Nights close in and Autumn's mood edges nearer. Front yards are littered in leaves, and when the wind blows, they skate down the street in sprightly dance. I dig out recipes for hearty soups and stews. I trade my summer reading for literary feasts rich with autumnal scenes and themes, turning my thoughts towards home and hearth, quiet contemplation, and cozy indoor pursuits.  

I searched out photos and quotes that lend themselves to the season and now offer this simple spread of Five on Friday. Hope you enjoy!
 



ONE

"I was drinking in the surroundings:
air so crisp you could snap it with your fingers and
greens in every lush shade imaginable offset
by autumnal flashes of red and yellow."
WENDY DELSOL, Stork



TWO

"Two sounds of autumn are unmistakable...the hurrying 
rustle of crisp leaves blown along the street...by a gusty wind,
and the gabble of a flock of migrating geese."
HAL BORLAND



THREE

"The tints of autumn...a mighty flower garden blossoming
under the spell of the enchanter, frost."
JOHN GREENLEAF WHITTIER



FOUR

"We all grow tired eventually;
it happens to everyone.
Even the sun, at the close of the year,
is no longer a morning person."
JOYCE RACHELLE



FIVE

"...I cannot endure to waste anything so precious
as autumnal sunshine by staying in the house. So I have
spent almost all the daylight hours in the open air."
NATHANIEL HAWTHORNE 



BONUS

"Anyone who thinks fallen leaves are dead
has never watched them dancing on a windy day."
SHIRA TAMIR


* * *


Wishing you a beautiful weekend. Be well, stay safe.
Brenda

Today's photos: from Pixabay






Saturday, September 18, 2021

The Daybook: Autumn and Pockets of Time



" Autumn is bold bursts of colour that leap from every
corner of the landscape;  . . .  Autumn is a time for textured
treasure; run your fingers through its landscape. "
LOUISE BAKER, Autumn, An anthology for the changing seasons 


We were away from home for only a few days. When we left it was still green and summery, and when we returned Autumn had taken over the neighbourhood. A few trees were brilliant yellow, and a colourful confetti of leaves scattered across lawns and green spaces. Spared frost thus far, the garden continues to bloom. The Rudbeckia (below) brightens the corners where it stands, and Miss Peace Rose (below) pours out her energy into opening the last of the buds. It is sad to see her season come to an end, but I take solace burying my nose in the petals which are more fragrant now than they were in summer.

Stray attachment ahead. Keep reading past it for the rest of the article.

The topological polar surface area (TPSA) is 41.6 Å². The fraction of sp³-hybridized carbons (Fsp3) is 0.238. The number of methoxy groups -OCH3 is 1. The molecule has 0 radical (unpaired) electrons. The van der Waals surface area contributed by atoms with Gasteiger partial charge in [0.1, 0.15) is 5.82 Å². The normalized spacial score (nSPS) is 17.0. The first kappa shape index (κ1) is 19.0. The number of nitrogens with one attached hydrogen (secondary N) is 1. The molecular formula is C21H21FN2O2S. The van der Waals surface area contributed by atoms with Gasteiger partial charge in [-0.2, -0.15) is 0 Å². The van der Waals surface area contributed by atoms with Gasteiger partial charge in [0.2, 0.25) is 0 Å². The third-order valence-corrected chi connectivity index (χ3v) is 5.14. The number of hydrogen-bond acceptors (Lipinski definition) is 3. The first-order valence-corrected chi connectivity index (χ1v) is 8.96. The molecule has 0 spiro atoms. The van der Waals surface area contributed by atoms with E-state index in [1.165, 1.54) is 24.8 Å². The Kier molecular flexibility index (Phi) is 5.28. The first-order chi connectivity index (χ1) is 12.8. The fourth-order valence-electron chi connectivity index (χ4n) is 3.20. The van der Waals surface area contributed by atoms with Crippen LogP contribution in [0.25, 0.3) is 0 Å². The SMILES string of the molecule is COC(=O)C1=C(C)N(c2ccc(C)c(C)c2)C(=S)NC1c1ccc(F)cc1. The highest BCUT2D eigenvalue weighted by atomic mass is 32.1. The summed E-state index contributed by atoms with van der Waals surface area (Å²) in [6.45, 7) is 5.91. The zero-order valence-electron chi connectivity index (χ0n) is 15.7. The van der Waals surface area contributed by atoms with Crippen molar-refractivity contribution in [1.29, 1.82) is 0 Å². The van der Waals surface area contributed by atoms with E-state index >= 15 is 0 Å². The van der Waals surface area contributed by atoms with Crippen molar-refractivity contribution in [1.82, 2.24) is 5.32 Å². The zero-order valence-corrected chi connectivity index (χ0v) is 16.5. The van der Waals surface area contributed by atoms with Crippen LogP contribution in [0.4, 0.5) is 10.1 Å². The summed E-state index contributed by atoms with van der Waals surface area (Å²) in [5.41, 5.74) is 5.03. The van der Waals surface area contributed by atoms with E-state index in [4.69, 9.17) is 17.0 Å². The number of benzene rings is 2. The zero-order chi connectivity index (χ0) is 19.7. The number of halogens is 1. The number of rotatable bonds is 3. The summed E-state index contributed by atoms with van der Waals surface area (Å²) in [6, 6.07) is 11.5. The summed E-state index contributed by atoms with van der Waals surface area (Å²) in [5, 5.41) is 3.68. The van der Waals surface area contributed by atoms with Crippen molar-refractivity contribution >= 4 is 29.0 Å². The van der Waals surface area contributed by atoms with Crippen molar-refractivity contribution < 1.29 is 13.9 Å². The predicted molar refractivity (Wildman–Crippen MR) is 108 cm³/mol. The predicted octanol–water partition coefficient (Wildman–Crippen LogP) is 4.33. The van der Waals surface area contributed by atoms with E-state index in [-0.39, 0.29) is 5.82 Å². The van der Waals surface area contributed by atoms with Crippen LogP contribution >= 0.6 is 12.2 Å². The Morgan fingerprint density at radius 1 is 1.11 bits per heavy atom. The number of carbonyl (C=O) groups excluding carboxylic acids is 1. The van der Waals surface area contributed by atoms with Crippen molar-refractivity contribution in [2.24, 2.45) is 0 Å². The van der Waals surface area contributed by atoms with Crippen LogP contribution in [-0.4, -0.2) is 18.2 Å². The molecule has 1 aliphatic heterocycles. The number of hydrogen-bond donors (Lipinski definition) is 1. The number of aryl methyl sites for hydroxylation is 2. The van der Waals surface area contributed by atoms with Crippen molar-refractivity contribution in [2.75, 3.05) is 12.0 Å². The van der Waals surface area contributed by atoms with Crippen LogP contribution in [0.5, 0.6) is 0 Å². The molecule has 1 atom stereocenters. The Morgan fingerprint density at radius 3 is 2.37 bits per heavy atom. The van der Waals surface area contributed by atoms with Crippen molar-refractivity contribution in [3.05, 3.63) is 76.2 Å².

from the side yard coming round to the front

It's been a while since I wrote a Daybook post—it seems a perfect time to shake out the insides of one's pockets as we wrap up Summer and let Autumn have her way. I do hope you enjoy September's edition of The Simple Woman's Daybook which is loosely cobbled around the autumn theme and pockets of time, with a gallery of garden photos as it now looks.


  

FOR TODAY

" Build pockets of stillness into your life. "
MARIA POPOVA


Outside my window. . . As I sit at my desk, a blustery wind blows. The Mountain Ash branches, heavy with clusters of red berries, rhythmically bend and weave, toss and sway—my thoughts swirl as I watch.


I've been thinking. . . about pockets. Not pockets on a jacket or a pair of jeans but rather pockets of time and opportunity. It all started a few weeks ago when lovely Facebook friend Sharon mentioned opening her window one early morning to enjoy the air that was still sweet and fresh. It would only be a little while before heat and smoke took over, making it needful for her to firmly close the window. But Sharon reveled in the moment, however short. Her vignette grabbed my heart that day for I completely understood her aesthetic sensitivity—I aim for the same—where we learn to grab hold of those pockets of time, no matter how tiny, and savour what we can of its beauty or pleasantness. A grateful heart won't waste the moment, fretting for something more perfect; it just leans in and appreciates what is.